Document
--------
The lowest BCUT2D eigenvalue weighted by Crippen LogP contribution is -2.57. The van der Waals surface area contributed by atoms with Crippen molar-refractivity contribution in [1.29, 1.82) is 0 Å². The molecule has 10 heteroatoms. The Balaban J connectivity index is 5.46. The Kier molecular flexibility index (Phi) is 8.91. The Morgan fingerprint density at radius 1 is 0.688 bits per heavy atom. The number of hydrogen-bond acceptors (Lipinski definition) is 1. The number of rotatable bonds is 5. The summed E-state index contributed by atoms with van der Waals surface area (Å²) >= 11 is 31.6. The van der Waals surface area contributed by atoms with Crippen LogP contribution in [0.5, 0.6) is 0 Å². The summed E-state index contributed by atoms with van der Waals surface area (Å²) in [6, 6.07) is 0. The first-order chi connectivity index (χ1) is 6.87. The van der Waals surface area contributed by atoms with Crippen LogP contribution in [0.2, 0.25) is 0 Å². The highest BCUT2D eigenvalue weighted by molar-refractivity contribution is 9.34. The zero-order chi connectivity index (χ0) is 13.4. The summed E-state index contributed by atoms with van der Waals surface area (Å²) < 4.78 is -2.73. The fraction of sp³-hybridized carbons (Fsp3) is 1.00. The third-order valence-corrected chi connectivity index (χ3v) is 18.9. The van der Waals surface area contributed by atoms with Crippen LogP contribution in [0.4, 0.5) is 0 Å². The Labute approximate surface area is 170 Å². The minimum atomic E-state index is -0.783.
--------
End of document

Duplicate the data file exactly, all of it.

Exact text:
The lowest BCUT2D eigenvalue weighted by Crippen LogP contribution is -2.57. The van der Waals surface area contributed by atoms with Crippen molar-refractivity contribution in [1.29, 1.82) is 0 Å². The molecule has 10 heteroatoms. The Balaban J connectivity index is 5.46. The Kier molecular flexibility index (Phi) is 8.91. The Morgan fingerprint density at radius 1 is 0.688 bits per heavy atom. The number of hydrogen-bond acceptors (Lipinski definition) is 1. The number of rotatable bonds is 5. The summed E-state index contributed by atoms with van der Waals surface area (Å²) >= 11 is 31.6. The van der Waals surface area contributed by atoms with Crippen LogP contribution in [0.5, 0.6) is 0 Å². The summed E-state index contributed by atoms with van der Waals surface area (Å²) in [6, 6.07) is 0. The first-order chi connectivity index (χ1) is 6.87. The van der Waals surface area contributed by atoms with Crippen LogP contribution in [0.2, 0.25) is 0 Å². The highest BCUT2D eigenvalue weighted by molar-refractivity contribution is 9.34. The zero-order chi connectivity index (χ0) is 13.4. The summed E-state index contributed by atoms with van der Waals surface area (Å²) < 4.78 is -2.73. The fraction of sp³-hybridized carbons (Fsp3) is 1.00. The third-order valence-corrected chi connectivity index (χ3v) is 18.9. The van der Waals surface area contributed by atoms with Crippen LogP contribution in [0.4, 0.5) is 0 Å². The Labute approximate surface area is 170 Å². The minimum atomic E-state index is -0.783.